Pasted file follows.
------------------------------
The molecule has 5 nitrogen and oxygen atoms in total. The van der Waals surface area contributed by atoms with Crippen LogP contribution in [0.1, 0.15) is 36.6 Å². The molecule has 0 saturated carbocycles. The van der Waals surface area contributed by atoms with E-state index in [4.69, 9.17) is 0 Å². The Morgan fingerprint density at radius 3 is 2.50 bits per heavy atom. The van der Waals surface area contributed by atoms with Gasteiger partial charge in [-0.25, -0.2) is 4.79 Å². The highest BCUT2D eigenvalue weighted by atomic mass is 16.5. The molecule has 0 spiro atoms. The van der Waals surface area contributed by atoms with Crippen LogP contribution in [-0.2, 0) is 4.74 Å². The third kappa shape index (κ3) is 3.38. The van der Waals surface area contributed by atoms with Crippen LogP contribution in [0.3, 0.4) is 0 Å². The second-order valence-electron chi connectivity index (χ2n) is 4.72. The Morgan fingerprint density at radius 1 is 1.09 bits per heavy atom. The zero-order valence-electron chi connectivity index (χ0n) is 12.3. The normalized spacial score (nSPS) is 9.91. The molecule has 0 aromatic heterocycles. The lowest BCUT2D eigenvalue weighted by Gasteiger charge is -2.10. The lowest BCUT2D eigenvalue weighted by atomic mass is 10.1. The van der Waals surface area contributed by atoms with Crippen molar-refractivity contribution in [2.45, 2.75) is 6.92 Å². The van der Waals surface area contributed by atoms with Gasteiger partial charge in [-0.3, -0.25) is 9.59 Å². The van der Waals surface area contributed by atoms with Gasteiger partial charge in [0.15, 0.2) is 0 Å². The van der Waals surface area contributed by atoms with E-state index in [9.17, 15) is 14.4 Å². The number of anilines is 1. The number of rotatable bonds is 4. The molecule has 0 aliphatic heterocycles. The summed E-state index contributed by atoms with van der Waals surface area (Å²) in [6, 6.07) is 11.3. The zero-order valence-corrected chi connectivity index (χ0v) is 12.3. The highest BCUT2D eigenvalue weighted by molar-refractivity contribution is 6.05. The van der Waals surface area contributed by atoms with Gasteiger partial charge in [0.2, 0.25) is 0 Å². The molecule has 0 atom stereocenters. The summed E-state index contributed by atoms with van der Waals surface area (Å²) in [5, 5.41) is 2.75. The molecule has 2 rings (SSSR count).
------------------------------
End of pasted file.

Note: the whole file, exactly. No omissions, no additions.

The molecule has 5 nitrogen and oxygen atoms in total. The van der Waals surface area contributed by atoms with Crippen LogP contribution in [0.1, 0.15) is 36.6 Å². The molecule has 0 saturated carbocycles. The van der Waals surface area contributed by atoms with E-state index in [4.69, 9.17) is 0 Å². The Morgan fingerprint density at radius 3 is 2.50 bits per heavy atom. The van der Waals surface area contributed by atoms with Gasteiger partial charge in [-0.25, -0.2) is 4.79 Å². The highest BCUT2D eigenvalue weighted by atomic mass is 16.5. The molecule has 0 spiro atoms. The van der Waals surface area contributed by atoms with Crippen LogP contribution in [-0.2, 0) is 4.74 Å². The third kappa shape index (κ3) is 3.38. The van der Waals surface area contributed by atoms with Crippen LogP contribution in [0.3, 0.4) is 0 Å². The second-order valence-electron chi connectivity index (χ2n) is 4.72. The Morgan fingerprint density at radius 1 is 1.09 bits per heavy atom. The zero-order valence-electron chi connectivity index (χ0n) is 12.3. The normalized spacial score (nSPS) is 9.91. The molecule has 0 aromatic heterocycles. The lowest BCUT2D eigenvalue weighted by Gasteiger charge is -2.10. The lowest BCUT2D eigenvalue weighted by atomic mass is 10.1. The van der Waals surface area contributed by atoms with Crippen molar-refractivity contribution in [2.45, 2.75) is 6.92 Å². The van der Waals surface area contributed by atoms with Gasteiger partial charge in [-0.3, -0.25) is 9.59 Å². The van der Waals surface area contributed by atoms with Gasteiger partial charge in [0.15, 0.2) is 0 Å². The van der Waals surface area contributed by atoms with E-state index in [9.17, 15) is 14.4 Å². The number of anilines is 1. The number of rotatable bonds is 4. The molecule has 0 aliphatic heterocycles. The summed E-state index contributed by atoms with van der Waals surface area (Å²) in [6, 6.07) is 11.3. The zero-order valence-corrected chi connectivity index (χ0v) is 12.3. The highest BCUT2D eigenvalue weighted by molar-refractivity contribution is 6.05. The van der Waals surface area contributed by atoms with Gasteiger partial charge in [0.2, 0.25) is 0 Å². The molecule has 0 atom stereocenters. The summed E-state index contributed by atoms with van der Waals surface area (Å²) in [5, 5.41) is 2.75. The molecule has 2 rings (SSSR count).